What: All Issues : Environment : (H.R. 3726) On passage of a bill to establish the Castle Nugent estate in the Virgin Islands as a "national historic site" to be maintained by the National Park Service -- Motion to suspend the rules and pass the bill (2010 house Roll Call 10)
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(H.R. 3726) On passage of a bill to establish the Castle Nugent estate in the Virgin Islands as a "national historic site" to be maintained by the National Park Service -- Motion to suspend the rules and pass the bill
house Roll Call 10     Jan 20, 2010
Progressive Position:
Yea
Progressive Result:
Loss
Qualifies as polarizing?
Yes
Is this vote crucial?
Yes

This was a vote on a bill to establish the Castle Nugent estate in St. Croix (in the Virgin Islands) as a "national historic site." Such sites are owned by the federal government and managed by the National Park Service. The bill was introduced by Del. Donna Christensen (D-Virgin Islands). Castle Nugent is a historic plantation overseer’s estate that dates back to the 1700s. The site spans approximately 2,900 acres of land.

The House considered the bill under a procedure known as "suspension of the rules." The majority party in the House schedules bills for floor debate under this procedure if the leadership deems them to be non-controversial. Motions to suspend the rules limit time allowed for debate, and prohibit members from offering amendments. A two thirds vote is required to approve the motion and pass a bill, rather than the usual majority.

Del. Madeleine Bordallo (D- Guam) praised the bill:  "The lands to be included in this new historic site represent the largest undeveloped natural area remaining on the island, and there is very strong local support for protecting it as parkland for future generations….The National Park Service has studied the site and testified that it meets their criteria for addition to the system."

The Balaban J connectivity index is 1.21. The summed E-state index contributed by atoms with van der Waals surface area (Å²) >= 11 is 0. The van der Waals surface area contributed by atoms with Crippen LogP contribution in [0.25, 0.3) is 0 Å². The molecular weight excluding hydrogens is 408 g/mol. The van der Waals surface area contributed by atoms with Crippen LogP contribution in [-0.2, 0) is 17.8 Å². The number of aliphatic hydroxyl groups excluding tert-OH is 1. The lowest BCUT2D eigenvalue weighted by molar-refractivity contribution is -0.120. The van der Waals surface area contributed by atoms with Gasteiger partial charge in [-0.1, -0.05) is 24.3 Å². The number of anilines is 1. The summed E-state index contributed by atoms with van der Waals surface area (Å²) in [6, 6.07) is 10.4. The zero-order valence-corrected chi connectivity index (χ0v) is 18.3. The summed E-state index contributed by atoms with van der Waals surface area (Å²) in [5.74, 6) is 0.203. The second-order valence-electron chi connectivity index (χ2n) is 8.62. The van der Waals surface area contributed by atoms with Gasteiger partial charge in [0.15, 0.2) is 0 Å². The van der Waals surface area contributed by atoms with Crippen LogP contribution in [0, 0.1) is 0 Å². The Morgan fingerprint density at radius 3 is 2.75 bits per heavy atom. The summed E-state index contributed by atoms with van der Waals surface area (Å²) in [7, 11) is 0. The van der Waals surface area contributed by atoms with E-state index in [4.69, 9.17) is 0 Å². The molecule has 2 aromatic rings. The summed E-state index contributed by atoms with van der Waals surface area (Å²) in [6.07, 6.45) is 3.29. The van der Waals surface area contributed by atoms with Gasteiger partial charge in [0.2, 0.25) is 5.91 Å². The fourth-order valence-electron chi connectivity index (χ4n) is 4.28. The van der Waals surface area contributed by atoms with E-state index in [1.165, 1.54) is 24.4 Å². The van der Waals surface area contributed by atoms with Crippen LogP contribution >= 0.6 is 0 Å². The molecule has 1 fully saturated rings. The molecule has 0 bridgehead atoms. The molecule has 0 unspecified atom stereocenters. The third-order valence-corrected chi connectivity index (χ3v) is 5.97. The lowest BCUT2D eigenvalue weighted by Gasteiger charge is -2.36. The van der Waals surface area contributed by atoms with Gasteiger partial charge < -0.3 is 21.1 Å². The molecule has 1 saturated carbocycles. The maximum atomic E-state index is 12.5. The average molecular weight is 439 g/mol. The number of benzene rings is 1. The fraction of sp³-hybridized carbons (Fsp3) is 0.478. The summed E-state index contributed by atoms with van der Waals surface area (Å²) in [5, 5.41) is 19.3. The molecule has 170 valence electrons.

Rep. Christensen echoed those sentiments and expressed gratitude to the family that owned the land: "The family which owns the majority of this property has been incredibly patient--the pressure to sell their land to developers has been overwhelming--and yet they have continued to try to do what they feel, and I agree, is best for all concerned. There is no intent here to interfere with privately held property. The sole purpose of this bill is to protect and preserve the historic, cultural, and environmental assets and the opportunity for the people of the Virgin Islands as well as their fellow Americans to continue to enjoy the area and to preserve it for future generations."

Rep. Rob Bishop (R-UT) argued the bill was fiscally irresponsible, and an assault on the rights of private property owners: "The National Park Service testified that the cost to acquire the private property to establish this park could be as much as $50 million, in addition to nearly $1 million a year to operate the park….Nearly every acre of the dry land that is to be acquired is privately owned. It's our understanding the majority of this land is owned by one family....We heard that it is their desire that this land not be developed, but be preserved in its current condition. It seems to me that they are in a perfect position to accomplish that goal as landowners. May I suggest that they also possess the power to determine the future of the property without any interference of Congress."

A motion to suspend the rules requires a two-thirds majority. A majority of members – 241 --voted in favor of the bill, while 173 voted against it. But because the bill did not receive a two-thirds majority vote, the measure failed. 241 Democrats voted "yea." All 169 Republicans present and 4 Democrats voted "nay." As a result, the House failed to pass legislation to establish the Castle Nugent estate in the Virgin Islands as a “national historic site.” As a result, the House failed to pass legislation to establish the Castle Nugent estate in the Virgin Islands as a “national historic site.” The House could still schedule the bill for consideration under normal rules.

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